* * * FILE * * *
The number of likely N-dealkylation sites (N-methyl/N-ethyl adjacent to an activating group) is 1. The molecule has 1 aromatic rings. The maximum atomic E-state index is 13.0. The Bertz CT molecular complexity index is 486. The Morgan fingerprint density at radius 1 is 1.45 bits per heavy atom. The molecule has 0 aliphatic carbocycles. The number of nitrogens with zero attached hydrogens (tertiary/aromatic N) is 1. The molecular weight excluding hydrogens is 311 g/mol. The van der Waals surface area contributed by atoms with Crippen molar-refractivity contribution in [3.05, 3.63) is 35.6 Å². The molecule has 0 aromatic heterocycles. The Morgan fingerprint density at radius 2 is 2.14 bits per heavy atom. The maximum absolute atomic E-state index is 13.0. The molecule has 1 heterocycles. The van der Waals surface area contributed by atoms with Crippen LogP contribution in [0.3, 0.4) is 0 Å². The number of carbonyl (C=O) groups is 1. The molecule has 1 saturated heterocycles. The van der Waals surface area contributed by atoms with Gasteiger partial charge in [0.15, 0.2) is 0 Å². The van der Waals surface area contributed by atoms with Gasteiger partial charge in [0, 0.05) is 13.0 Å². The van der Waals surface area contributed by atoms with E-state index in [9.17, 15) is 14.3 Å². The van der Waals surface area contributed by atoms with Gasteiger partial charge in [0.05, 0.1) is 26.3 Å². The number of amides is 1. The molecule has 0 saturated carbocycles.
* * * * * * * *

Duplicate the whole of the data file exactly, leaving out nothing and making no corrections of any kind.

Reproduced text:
The number of likely N-dealkylation sites (N-methyl/N-ethyl adjacent to an activating group) is 1. The molecule has 1 aromatic rings. The maximum atomic E-state index is 13.0. The Bertz CT molecular complexity index is 486. The Morgan fingerprint density at radius 1 is 1.45 bits per heavy atom. The molecule has 0 aliphatic carbocycles. The number of nitrogens with zero attached hydrogens (tertiary/aromatic N) is 1. The molecular weight excluding hydrogens is 311 g/mol. The van der Waals surface area contributed by atoms with Crippen molar-refractivity contribution in [3.05, 3.63) is 35.6 Å². The molecule has 0 aromatic heterocycles. The Morgan fingerprint density at radius 2 is 2.14 bits per heavy atom. The maximum absolute atomic E-state index is 13.0. The molecule has 1 heterocycles. The van der Waals surface area contributed by atoms with Crippen LogP contribution in [0.3, 0.4) is 0 Å². The number of carbonyl (C=O) groups is 1. The molecule has 1 saturated heterocycles. The van der Waals surface area contributed by atoms with Gasteiger partial charge in [0.15, 0.2) is 0 Å². The van der Waals surface area contributed by atoms with Gasteiger partial charge in [0, 0.05) is 13.0 Å². The van der Waals surface area contributed by atoms with E-state index in [9.17, 15) is 14.3 Å². The van der Waals surface area contributed by atoms with Gasteiger partial charge in [0.05, 0.1) is 26.3 Å². The number of amides is 1. The molecule has 0 saturated carbocycles.